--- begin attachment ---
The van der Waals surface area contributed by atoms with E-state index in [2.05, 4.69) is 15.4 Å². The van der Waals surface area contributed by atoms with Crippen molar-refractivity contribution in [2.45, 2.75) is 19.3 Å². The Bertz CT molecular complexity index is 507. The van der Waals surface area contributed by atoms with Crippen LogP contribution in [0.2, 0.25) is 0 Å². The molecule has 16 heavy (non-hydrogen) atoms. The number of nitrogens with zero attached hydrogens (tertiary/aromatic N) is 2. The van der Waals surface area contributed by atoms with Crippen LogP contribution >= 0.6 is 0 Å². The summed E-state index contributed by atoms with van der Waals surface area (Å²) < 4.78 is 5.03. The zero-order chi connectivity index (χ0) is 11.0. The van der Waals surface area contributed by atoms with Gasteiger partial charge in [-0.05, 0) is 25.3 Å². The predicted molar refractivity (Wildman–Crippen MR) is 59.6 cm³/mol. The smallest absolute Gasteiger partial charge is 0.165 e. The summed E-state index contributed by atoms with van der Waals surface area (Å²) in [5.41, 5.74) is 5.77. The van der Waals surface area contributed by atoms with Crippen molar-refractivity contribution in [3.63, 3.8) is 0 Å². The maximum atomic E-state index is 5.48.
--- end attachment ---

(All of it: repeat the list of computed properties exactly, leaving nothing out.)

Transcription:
The van der Waals surface area contributed by atoms with E-state index in [2.05, 4.69) is 15.4 Å². The van der Waals surface area contributed by atoms with Crippen molar-refractivity contribution in [2.45, 2.75) is 19.3 Å². The Bertz CT molecular complexity index is 507. The van der Waals surface area contributed by atoms with Crippen LogP contribution in [0.2, 0.25) is 0 Å². The molecule has 16 heavy (non-hydrogen) atoms. The number of nitrogens with zero attached hydrogens (tertiary/aromatic N) is 2. The van der Waals surface area contributed by atoms with Crippen LogP contribution >= 0.6 is 0 Å². The summed E-state index contributed by atoms with van der Waals surface area (Å²) < 4.78 is 5.03. The zero-order chi connectivity index (χ0) is 11.0. The van der Waals surface area contributed by atoms with Gasteiger partial charge in [-0.05, 0) is 25.3 Å². The predicted molar refractivity (Wildman–Crippen MR) is 59.6 cm³/mol. The smallest absolute Gasteiger partial charge is 0.165 e. The summed E-state index contributed by atoms with van der Waals surface area (Å²) in [5.41, 5.74) is 5.77. The van der Waals surface area contributed by atoms with Crippen molar-refractivity contribution in [3.63, 3.8) is 0 Å². The maximum atomic E-state index is 5.48.